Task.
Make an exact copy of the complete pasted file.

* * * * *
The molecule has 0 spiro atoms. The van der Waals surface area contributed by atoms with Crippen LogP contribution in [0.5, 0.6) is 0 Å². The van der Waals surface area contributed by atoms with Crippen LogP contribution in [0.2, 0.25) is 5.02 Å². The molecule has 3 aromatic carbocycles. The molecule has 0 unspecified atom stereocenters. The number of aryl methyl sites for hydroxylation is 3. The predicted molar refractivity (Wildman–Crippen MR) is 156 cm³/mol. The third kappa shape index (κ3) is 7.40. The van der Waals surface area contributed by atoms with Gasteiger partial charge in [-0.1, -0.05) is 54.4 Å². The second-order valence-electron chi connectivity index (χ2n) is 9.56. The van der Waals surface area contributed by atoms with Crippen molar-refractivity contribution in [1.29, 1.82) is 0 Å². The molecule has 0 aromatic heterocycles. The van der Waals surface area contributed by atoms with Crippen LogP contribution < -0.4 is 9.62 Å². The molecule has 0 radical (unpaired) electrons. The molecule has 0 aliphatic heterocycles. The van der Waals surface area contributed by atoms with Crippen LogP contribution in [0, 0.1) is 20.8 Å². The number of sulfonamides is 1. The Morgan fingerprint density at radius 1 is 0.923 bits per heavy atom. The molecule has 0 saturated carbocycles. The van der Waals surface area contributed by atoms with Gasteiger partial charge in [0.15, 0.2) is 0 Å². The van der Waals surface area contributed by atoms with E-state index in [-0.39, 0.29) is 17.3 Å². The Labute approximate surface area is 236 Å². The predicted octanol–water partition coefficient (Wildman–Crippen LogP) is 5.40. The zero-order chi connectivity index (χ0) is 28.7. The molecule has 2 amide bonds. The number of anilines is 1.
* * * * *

The molecule has 0 spiro atoms. The van der Waals surface area contributed by atoms with Crippen LogP contribution in [0.5, 0.6) is 0 Å². The van der Waals surface area contributed by atoms with Crippen LogP contribution in [0.2, 0.25) is 5.02 Å². The molecule has 3 aromatic carbocycles. The molecule has 0 unspecified atom stereocenters. The number of aryl methyl sites for hydroxylation is 3. The predicted molar refractivity (Wildman–Crippen MR) is 156 cm³/mol. The third kappa shape index (κ3) is 7.40. The van der Waals surface area contributed by atoms with Gasteiger partial charge in [-0.1, -0.05) is 54.4 Å². The second-order valence-electron chi connectivity index (χ2n) is 9.56. The van der Waals surface area contributed by atoms with Crippen molar-refractivity contribution in [1.29, 1.82) is 0 Å². The molecule has 0 aromatic heterocycles. The van der Waals surface area contributed by atoms with Crippen LogP contribution < -0.4 is 9.62 Å². The molecule has 0 radical (unpaired) electrons. The molecule has 0 aliphatic heterocycles. The van der Waals surface area contributed by atoms with Crippen LogP contribution in [0, 0.1) is 20.8 Å². The number of sulfonamides is 1. The Morgan fingerprint density at radius 1 is 0.923 bits per heavy atom. The molecule has 0 saturated carbocycles. The van der Waals surface area contributed by atoms with Gasteiger partial charge in [0.15, 0.2) is 0 Å². The van der Waals surface area contributed by atoms with E-state index in [-0.39, 0.29) is 17.3 Å². The Labute approximate surface area is 236 Å². The predicted octanol–water partition coefficient (Wildman–Crippen LogP) is 5.40. The zero-order chi connectivity index (χ0) is 28.7. The molecule has 2 amide bonds. The number of anilines is 1.